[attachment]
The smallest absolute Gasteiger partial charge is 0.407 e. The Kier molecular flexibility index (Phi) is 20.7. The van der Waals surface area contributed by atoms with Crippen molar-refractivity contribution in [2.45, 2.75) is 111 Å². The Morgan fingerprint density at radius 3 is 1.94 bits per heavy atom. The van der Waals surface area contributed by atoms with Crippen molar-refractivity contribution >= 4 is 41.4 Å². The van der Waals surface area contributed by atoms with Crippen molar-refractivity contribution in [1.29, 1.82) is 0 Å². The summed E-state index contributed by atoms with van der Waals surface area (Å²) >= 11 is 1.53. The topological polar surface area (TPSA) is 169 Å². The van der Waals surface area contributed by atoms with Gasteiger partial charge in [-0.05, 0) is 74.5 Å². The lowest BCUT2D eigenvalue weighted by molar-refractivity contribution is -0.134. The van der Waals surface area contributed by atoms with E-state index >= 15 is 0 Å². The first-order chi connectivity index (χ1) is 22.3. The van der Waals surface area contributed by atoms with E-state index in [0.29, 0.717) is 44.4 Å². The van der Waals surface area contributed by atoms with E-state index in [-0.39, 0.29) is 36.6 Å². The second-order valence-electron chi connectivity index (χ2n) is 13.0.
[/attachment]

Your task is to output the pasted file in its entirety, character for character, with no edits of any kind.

The smallest absolute Gasteiger partial charge is 0.407 e. The Kier molecular flexibility index (Phi) is 20.7. The van der Waals surface area contributed by atoms with Crippen molar-refractivity contribution in [2.45, 2.75) is 111 Å². The Morgan fingerprint density at radius 3 is 1.94 bits per heavy atom. The van der Waals surface area contributed by atoms with Crippen molar-refractivity contribution >= 4 is 41.4 Å². The van der Waals surface area contributed by atoms with Crippen molar-refractivity contribution in [1.29, 1.82) is 0 Å². The summed E-state index contributed by atoms with van der Waals surface area (Å²) >= 11 is 1.53. The topological polar surface area (TPSA) is 169 Å². The van der Waals surface area contributed by atoms with Gasteiger partial charge in [-0.05, 0) is 74.5 Å². The lowest BCUT2D eigenvalue weighted by molar-refractivity contribution is -0.134. The van der Waals surface area contributed by atoms with E-state index >= 15 is 0 Å². The first-order chi connectivity index (χ1) is 22.3. The van der Waals surface area contributed by atoms with E-state index in [0.29, 0.717) is 44.4 Å². The van der Waals surface area contributed by atoms with E-state index in [-0.39, 0.29) is 36.6 Å². The second-order valence-electron chi connectivity index (χ2n) is 13.0.